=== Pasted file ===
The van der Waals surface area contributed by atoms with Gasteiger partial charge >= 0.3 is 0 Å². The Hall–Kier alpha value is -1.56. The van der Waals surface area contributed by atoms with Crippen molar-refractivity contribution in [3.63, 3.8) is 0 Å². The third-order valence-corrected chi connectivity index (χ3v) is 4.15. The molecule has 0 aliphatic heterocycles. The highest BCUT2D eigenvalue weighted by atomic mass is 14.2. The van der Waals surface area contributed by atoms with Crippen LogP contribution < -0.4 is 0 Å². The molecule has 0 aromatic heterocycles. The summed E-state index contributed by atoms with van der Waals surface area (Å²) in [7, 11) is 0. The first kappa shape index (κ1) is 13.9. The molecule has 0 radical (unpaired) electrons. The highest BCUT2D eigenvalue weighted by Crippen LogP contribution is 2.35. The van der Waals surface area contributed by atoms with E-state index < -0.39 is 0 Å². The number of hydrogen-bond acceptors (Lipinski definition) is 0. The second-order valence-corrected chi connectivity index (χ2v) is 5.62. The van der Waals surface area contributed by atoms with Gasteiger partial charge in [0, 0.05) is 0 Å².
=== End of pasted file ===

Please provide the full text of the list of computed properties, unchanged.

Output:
The van der Waals surface area contributed by atoms with Gasteiger partial charge >= 0.3 is 0 Å². The Hall–Kier alpha value is -1.56. The van der Waals surface area contributed by atoms with Crippen molar-refractivity contribution in [3.63, 3.8) is 0 Å². The third-order valence-corrected chi connectivity index (χ3v) is 4.15. The molecule has 0 aliphatic heterocycles. The highest BCUT2D eigenvalue weighted by atomic mass is 14.2. The van der Waals surface area contributed by atoms with Crippen LogP contribution < -0.4 is 0 Å². The molecule has 0 aromatic heterocycles. The summed E-state index contributed by atoms with van der Waals surface area (Å²) in [7, 11) is 0. The first kappa shape index (κ1) is 13.9. The molecule has 0 radical (unpaired) electrons. The highest BCUT2D eigenvalue weighted by Crippen LogP contribution is 2.35. The van der Waals surface area contributed by atoms with E-state index < -0.39 is 0 Å². The number of hydrogen-bond acceptors (Lipinski definition) is 0. The second-order valence-corrected chi connectivity index (χ2v) is 5.62. The van der Waals surface area contributed by atoms with Gasteiger partial charge in [0, 0.05) is 0 Å².